A comprehensive guide to securing a WordPress website. We look at techniques and plugins that you can use to harden your website.
In a recent article on future features that WordPress could consider, I included adding a templating language to the core.
One such language is Twig and an implementation already exists for WordPress via the Timber plugin.
So, what is a templating language, how does it work in a WordPress environment and is it worth the effort?
WordPress allows you to close comments after a certain number of days, but if you have visitors actively taking part in a discussion in the comments of a post, it might be a shock to them when they discover they can no longer comment.
In today’s Weekend WordPress Project, I’ll show you how to add a warning message to the bottom of your posts to alert visitors when comments are due to close.
It’s tempting to think that catering for your mobile audience is as simple as installing a responsive theme.
Even if your theme does look good on a mobile device (and there’s plenty that do), there’s still plenty more you can, in fact, should, do to optimize your mobile visitors’ experience.
Here’s 6 steps to delivering the perfect mobile WordPress experience.
Have you checked how your WordPress site looks on smaller screens, particularly mobile phones?
Even if you are using a responsive theme, you and your visitors may well still be better off with a dedicated mobile theme.
In this Weekend WordPress Project, we’ll take a look at giving your WordPress site a free mobile makeover with the WPtouch plugin.
WordPress automatically displays a toolbar at the top of the page when you’re logged in. Whether you’re viewing the WordPress dashboard or the front page of your site, it’s still there – and for many people it’s an annoyance.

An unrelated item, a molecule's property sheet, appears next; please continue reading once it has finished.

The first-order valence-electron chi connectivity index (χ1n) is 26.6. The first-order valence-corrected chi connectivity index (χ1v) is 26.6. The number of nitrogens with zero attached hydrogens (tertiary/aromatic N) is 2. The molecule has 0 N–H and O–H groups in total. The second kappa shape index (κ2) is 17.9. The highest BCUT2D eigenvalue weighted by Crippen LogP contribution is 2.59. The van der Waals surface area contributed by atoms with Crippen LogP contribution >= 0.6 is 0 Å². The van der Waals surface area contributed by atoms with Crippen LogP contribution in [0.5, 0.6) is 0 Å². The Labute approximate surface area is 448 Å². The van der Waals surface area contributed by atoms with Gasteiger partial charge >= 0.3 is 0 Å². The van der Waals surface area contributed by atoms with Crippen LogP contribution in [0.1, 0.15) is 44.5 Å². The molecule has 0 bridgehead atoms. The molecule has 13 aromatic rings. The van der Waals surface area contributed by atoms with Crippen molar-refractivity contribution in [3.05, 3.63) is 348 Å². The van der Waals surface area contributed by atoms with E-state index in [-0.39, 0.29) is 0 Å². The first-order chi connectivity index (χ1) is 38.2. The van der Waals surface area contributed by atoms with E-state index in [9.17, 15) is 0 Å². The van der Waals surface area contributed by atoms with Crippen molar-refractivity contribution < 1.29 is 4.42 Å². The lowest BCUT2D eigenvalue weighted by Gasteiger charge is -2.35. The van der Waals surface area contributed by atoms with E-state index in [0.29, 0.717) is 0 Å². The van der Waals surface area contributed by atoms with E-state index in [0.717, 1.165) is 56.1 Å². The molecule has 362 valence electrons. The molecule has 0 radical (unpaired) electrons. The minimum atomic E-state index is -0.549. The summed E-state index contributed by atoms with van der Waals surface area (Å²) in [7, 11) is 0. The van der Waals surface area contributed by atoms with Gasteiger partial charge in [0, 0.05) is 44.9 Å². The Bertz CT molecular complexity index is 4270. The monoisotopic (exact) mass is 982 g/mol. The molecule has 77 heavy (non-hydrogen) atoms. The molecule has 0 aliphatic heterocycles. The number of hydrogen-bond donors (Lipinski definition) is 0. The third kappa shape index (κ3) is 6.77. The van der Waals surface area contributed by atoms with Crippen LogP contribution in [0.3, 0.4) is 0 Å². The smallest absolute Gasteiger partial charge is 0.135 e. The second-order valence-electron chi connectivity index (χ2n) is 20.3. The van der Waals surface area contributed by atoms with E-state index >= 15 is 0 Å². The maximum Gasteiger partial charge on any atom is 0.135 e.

For developers, the toolbar can slightly throw off a theme’s design, especially if you have some CSS styling that may not be visible if the admin bar is displayed. For others, the toolbar is just distracting.
WordPress.org or WordPress.com? If you’re new to WordPress, it’s a common question and often one that needs a little explanation since the two get confused.
In this post we’ll compare the two and look at their pros and cons. We’ll explore:
The differences between WordPress.org and WordPress.com
Compare each of their:
Freedoms and limitations
Maintenance and development
How to decide between WordPress.org and WordPress.com
What is WordPress.org?
WordPress is open source blogging/CMS software that powers 22 per cent of the web, including this one.
Ever wanted to jazz up how your posts are displayed on your WordPress home page and archives?
What if you could display your posts using the masonry (Pinterest) approach or maybe a grid layout, all just by adding a snippet of CSS?
No plugins, shortcodes, template changes, assigning pages as the home page. Just pure CSS.
Titles, of course, attract a lot of attention. If you feel you need a little extra time for your title, you might try using subtitles. If styled appropriately, they just might grab some more of your visitor’s “title attention time.”
While you could add subtitles to WordPress in a very manual way, as usual, there’s a plugin for you that will make the job easier.
Secondary Title Plugin
A plugin you can use for this job is called Secondary Title.
Once activated, you will see a new box in your write/edit screen to insert your subtitle into.
There are 5 reasons why you need to build a theme specifically for visitors to your WordPress site. And already having a responsive theme is one of them.
Truth is that most responsive themes provide a second-rate mobile experience and as mobile becomes the dominant device for accessing the web, your traffic is going to suffer.
Whilst you can get plugins that will help you create a mobile theme, let me show you how to take complete control of your visitor’s mobile experience by building your very own custom mobile theme.